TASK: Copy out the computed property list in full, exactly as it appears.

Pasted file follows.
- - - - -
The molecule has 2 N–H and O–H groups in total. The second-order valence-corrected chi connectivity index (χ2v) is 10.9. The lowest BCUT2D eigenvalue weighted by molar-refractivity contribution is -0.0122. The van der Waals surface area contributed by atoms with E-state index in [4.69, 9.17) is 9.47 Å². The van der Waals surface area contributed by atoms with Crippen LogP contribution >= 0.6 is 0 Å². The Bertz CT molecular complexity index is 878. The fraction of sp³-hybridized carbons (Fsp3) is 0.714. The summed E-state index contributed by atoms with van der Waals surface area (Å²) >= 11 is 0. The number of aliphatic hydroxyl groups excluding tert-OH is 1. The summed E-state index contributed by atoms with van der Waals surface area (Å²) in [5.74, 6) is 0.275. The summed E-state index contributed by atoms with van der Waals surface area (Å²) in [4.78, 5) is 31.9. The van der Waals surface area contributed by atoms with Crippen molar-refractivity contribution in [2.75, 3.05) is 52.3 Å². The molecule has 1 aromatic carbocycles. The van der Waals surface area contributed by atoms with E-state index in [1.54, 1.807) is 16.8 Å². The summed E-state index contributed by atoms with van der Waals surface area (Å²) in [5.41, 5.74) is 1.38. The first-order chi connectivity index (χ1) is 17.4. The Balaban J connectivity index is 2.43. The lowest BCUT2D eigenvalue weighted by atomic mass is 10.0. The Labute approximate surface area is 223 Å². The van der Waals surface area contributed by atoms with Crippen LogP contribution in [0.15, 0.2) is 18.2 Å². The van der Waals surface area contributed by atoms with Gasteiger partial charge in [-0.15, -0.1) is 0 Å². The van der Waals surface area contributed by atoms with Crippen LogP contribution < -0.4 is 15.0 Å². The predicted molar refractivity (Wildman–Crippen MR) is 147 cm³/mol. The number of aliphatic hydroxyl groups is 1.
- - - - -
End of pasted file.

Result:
The molecule has 2 N–H and O–H groups in total. The second-order valence-corrected chi connectivity index (χ2v) is 10.9. The lowest BCUT2D eigenvalue weighted by molar-refractivity contribution is -0.0122. The van der Waals surface area contributed by atoms with E-state index in [4.69, 9.17) is 9.47 Å². The van der Waals surface area contributed by atoms with Crippen LogP contribution >= 0.6 is 0 Å². The Bertz CT molecular complexity index is 878. The fraction of sp³-hybridized carbons (Fsp3) is 0.714. The summed E-state index contributed by atoms with van der Waals surface area (Å²) >= 11 is 0. The number of aliphatic hydroxyl groups excluding tert-OH is 1. The summed E-state index contributed by atoms with van der Waals surface area (Å²) in [5.74, 6) is 0.275. The summed E-state index contributed by atoms with van der Waals surface area (Å²) in [4.78, 5) is 31.9. The van der Waals surface area contributed by atoms with Crippen molar-refractivity contribution in [2.75, 3.05) is 52.3 Å². The molecule has 1 aromatic carbocycles. The van der Waals surface area contributed by atoms with E-state index in [1.54, 1.807) is 16.8 Å². The summed E-state index contributed by atoms with van der Waals surface area (Å²) in [5.41, 5.74) is 1.38. The first-order chi connectivity index (χ1) is 17.4. The Balaban J connectivity index is 2.43. The lowest BCUT2D eigenvalue weighted by atomic mass is 10.0. The Labute approximate surface area is 223 Å². The van der Waals surface area contributed by atoms with Crippen LogP contribution in [0.15, 0.2) is 18.2 Å². The van der Waals surface area contributed by atoms with Gasteiger partial charge in [-0.15, -0.1) is 0 Å². The van der Waals surface area contributed by atoms with Crippen LogP contribution < -0.4 is 15.0 Å². The predicted molar refractivity (Wildman–Crippen MR) is 147 cm³/mol. The number of aliphatic hydroxyl groups is 1.